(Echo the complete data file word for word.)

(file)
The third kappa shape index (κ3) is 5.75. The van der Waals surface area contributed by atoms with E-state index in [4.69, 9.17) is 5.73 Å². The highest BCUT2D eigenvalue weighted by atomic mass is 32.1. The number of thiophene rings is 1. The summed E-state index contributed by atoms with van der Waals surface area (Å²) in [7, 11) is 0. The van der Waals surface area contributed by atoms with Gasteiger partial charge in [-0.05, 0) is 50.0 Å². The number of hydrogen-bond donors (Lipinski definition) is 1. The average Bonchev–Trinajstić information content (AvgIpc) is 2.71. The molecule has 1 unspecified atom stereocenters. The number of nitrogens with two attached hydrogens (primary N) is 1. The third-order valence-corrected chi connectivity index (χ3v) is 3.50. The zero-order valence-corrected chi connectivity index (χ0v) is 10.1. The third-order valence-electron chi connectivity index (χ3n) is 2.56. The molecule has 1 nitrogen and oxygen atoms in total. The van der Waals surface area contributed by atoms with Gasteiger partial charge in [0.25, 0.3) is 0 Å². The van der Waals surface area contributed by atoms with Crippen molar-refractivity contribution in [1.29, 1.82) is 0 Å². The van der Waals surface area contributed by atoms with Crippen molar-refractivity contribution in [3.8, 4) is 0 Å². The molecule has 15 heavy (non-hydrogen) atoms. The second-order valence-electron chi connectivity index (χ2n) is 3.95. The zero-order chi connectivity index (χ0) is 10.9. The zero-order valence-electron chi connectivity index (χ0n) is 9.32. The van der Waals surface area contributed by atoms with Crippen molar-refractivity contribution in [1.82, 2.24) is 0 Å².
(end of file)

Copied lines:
The third kappa shape index (κ3) is 5.75. The van der Waals surface area contributed by atoms with E-state index in [4.69, 9.17) is 5.73 Å². The highest BCUT2D eigenvalue weighted by atomic mass is 32.1. The number of thiophene rings is 1. The summed E-state index contributed by atoms with van der Waals surface area (Å²) in [7, 11) is 0. The van der Waals surface area contributed by atoms with Gasteiger partial charge in [-0.05, 0) is 50.0 Å². The number of hydrogen-bond donors (Lipinski definition) is 1. The average Bonchev–Trinajstić information content (AvgIpc) is 2.71. The molecule has 1 unspecified atom stereocenters. The number of nitrogens with two attached hydrogens (primary N) is 1. The third-order valence-corrected chi connectivity index (χ3v) is 3.50. The zero-order valence-corrected chi connectivity index (χ0v) is 10.1. The third-order valence-electron chi connectivity index (χ3n) is 2.56. The molecule has 1 nitrogen and oxygen atoms in total. The van der Waals surface area contributed by atoms with Gasteiger partial charge in [0.25, 0.3) is 0 Å². The van der Waals surface area contributed by atoms with Crippen molar-refractivity contribution in [1.29, 1.82) is 0 Å². The van der Waals surface area contributed by atoms with Crippen molar-refractivity contribution in [3.8, 4) is 0 Å². The molecule has 15 heavy (non-hydrogen) atoms. The second-order valence-electron chi connectivity index (χ2n) is 3.95. The zero-order chi connectivity index (χ0) is 10.9. The zero-order valence-electron chi connectivity index (χ0n) is 9.32. The van der Waals surface area contributed by atoms with Crippen molar-refractivity contribution in [1.82, 2.24) is 0 Å².